46. ^ a b Rothkopf, Joshua (2009-10-01). "Zombieland". Time Out New York. http://newyork.timeout.com/articles/film/79133/zombieland-film-review. Retrieved 2009-10-09. 
  47. ^ Groen, Rick (2009-10-01). "Beware the undead, and be prepared to laugh". The Globe and Mail (Canada: CTVglobemedia). http://www.theglobeandmail.com/news/arts/zombieland/article1308645/. Retrieved 2009-10-09. 
  48. ^ Dargis, Manohla (2009-10-02). "Zombieland (2009): Following a Gore-Slicked Path". The New York Times. http://movies.nytimes.com/2009/10/02/movies/02zomb.html. Retrieved 2009-10-09. 
  49. ^ "'Zombieland' top destination at U.S. box office". Reuters. 2009-10-05. http://www.reuters.com/article/idUSN0436447420091005. Retrieved 2010-03-14. ""Zombieland," bolstered by strong reviews and advance buzz, matched its modest production budget." 
  50. ^ Gray, Brandon (2009-10-05). "Weekend Report: 'Zombieland' Livens Up Horror Comedy Genre". Box Office Mojo. http://www.boxofficemojo.com/news/?id=2617&p=.htm. Retrieved 2009-10-31.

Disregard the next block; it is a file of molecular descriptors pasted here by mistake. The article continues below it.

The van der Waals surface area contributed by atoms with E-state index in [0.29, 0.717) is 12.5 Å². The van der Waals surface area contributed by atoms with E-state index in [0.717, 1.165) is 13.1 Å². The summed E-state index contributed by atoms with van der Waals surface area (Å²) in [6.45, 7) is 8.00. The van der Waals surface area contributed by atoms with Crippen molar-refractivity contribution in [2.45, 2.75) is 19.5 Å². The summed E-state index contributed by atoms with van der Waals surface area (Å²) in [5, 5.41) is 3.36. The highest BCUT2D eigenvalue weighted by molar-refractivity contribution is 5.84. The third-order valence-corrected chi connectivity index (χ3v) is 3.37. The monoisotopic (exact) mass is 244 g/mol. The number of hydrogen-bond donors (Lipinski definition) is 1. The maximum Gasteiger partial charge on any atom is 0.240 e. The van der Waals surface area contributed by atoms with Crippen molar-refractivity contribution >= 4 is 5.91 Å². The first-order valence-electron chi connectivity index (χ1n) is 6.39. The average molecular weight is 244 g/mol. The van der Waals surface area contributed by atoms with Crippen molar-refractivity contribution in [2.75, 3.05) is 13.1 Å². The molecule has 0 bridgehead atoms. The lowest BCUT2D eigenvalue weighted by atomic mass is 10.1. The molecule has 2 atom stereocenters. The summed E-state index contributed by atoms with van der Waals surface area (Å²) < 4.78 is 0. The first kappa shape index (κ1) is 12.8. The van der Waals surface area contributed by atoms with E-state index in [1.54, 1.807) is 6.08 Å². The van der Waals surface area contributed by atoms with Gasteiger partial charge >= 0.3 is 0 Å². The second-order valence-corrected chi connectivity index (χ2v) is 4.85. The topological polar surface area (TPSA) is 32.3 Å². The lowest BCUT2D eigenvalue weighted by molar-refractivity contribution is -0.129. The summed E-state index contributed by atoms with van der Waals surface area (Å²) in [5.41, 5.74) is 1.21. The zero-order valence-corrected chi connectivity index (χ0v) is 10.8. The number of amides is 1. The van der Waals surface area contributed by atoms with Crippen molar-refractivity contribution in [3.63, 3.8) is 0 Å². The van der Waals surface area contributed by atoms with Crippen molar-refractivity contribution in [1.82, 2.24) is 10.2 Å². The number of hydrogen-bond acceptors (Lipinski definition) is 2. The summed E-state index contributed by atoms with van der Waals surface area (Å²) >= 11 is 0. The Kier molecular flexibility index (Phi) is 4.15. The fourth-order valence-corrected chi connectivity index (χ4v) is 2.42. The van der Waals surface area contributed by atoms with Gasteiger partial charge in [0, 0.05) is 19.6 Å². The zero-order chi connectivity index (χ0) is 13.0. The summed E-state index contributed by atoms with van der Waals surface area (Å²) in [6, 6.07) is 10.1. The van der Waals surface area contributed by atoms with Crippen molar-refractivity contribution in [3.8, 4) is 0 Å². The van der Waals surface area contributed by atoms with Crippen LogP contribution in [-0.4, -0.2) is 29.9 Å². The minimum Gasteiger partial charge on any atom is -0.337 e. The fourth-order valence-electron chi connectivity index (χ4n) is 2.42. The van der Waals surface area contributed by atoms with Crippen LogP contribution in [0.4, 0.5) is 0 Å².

51. ^ http://boxofficemojo.com/genres/chart/?id=zombie.htm
  52. ^ "The BFCA Critics' Choice Awards :: 2009". Bfca.org. http://www.bfca.org/ccawards/2009.php. Retrieved 2010-01-13. 
  53. ^ "Happenings & 'Round The Town". Detroitfilmcritics.com. http://detroitfilmcritics.com/Home_Page.html. Retrieved 2010-01-13. 
  54. ^ "The Golden Schmo Awards". JoBlo Media Inc.. http://www.goldenschmoes.com/2009.html. Retrieved 2010-03-29. 
  55. ^ "Zombieland and Martyrs among Sitges award winners". Fangoria.com. http://www.fangoria.com/home/news/27-international-frights/4262-zombieland-and-martyrs-among-sitges-award-winners.html. Retrieved 2010-01-13. 
  56. ^ Samuel Zimmerman October 02, 2009. Directions to Zombieland Fangoria. Retrieved 2009-10-31.